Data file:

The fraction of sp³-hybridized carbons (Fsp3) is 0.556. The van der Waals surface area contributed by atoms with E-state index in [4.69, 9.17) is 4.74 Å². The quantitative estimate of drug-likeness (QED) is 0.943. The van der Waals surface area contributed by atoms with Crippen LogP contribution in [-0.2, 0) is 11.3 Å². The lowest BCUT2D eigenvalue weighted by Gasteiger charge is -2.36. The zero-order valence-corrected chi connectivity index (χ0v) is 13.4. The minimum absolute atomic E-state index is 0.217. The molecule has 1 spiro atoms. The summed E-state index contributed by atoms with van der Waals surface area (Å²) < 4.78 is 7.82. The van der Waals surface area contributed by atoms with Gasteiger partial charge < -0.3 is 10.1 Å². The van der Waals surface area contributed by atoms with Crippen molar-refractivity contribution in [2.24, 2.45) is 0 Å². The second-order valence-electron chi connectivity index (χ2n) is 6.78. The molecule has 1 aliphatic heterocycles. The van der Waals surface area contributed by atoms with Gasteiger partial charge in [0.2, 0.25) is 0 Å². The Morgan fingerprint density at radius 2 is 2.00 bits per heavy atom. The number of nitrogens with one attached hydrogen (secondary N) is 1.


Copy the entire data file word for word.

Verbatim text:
The fraction of sp³-hybridized carbons (Fsp3) is 0.556. The van der Waals surface area contributed by atoms with E-state index in [4.69, 9.17) is 4.74 Å². The quantitative estimate of drug-likeness (QED) is 0.943. The van der Waals surface area contributed by atoms with Crippen LogP contribution in [-0.2, 0) is 11.3 Å². The lowest BCUT2D eigenvalue weighted by Gasteiger charge is -2.36. The zero-order valence-corrected chi connectivity index (χ0v) is 13.4. The minimum absolute atomic E-state index is 0.217. The molecule has 1 spiro atoms. The summed E-state index contributed by atoms with van der Waals surface area (Å²) < 4.78 is 7.82. The van der Waals surface area contributed by atoms with Gasteiger partial charge < -0.3 is 10.1 Å². The van der Waals surface area contributed by atoms with Crippen molar-refractivity contribution in [2.24, 2.45) is 0 Å². The second-order valence-electron chi connectivity index (χ2n) is 6.78. The molecule has 1 aliphatic heterocycles. The van der Waals surface area contributed by atoms with Gasteiger partial charge in [0.2, 0.25) is 0 Å². The Morgan fingerprint density at radius 2 is 2.00 bits per heavy atom. The number of nitrogens with one attached hydrogen (secondary N) is 1.